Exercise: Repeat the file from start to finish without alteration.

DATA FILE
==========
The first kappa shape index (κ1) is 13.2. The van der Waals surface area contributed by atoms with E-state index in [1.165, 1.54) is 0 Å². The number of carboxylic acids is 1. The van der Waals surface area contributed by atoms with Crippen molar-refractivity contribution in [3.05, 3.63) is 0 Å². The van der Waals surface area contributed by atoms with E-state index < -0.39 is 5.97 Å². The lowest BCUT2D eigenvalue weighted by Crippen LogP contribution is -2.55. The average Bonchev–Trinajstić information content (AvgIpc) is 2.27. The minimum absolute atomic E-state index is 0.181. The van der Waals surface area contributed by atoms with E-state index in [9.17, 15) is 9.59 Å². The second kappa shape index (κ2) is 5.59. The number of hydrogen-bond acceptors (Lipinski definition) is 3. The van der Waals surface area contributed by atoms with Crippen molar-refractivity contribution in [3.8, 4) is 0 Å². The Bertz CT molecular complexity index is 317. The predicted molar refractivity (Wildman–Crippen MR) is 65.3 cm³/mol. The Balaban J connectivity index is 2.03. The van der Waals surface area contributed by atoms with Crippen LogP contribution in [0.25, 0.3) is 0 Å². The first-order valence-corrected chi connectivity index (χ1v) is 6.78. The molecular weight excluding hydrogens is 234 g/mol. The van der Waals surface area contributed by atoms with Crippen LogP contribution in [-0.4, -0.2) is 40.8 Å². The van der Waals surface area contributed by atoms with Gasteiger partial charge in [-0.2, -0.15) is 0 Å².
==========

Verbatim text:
The first kappa shape index (κ1) is 13.2. The van der Waals surface area contributed by atoms with E-state index in [1.165, 1.54) is 0 Å². The number of carboxylic acids is 1. The van der Waals surface area contributed by atoms with Crippen molar-refractivity contribution in [3.05, 3.63) is 0 Å². The van der Waals surface area contributed by atoms with E-state index < -0.39 is 5.97 Å². The lowest BCUT2D eigenvalue weighted by Crippen LogP contribution is -2.55. The average Bonchev–Trinajstić information content (AvgIpc) is 2.27. The minimum absolute atomic E-state index is 0.181. The van der Waals surface area contributed by atoms with E-state index in [9.17, 15) is 9.59 Å². The second kappa shape index (κ2) is 5.59. The number of hydrogen-bond acceptors (Lipinski definition) is 3. The van der Waals surface area contributed by atoms with Crippen molar-refractivity contribution in [3.8, 4) is 0 Å². The Bertz CT molecular complexity index is 317. The predicted molar refractivity (Wildman–Crippen MR) is 65.3 cm³/mol. The Balaban J connectivity index is 2.03. The van der Waals surface area contributed by atoms with Crippen LogP contribution in [0.25, 0.3) is 0 Å². The first-order valence-corrected chi connectivity index (χ1v) is 6.78. The molecular weight excluding hydrogens is 234 g/mol. The van der Waals surface area contributed by atoms with Crippen LogP contribution in [-0.4, -0.2) is 40.8 Å². The van der Waals surface area contributed by atoms with Gasteiger partial charge in [-0.2, -0.15) is 0 Å².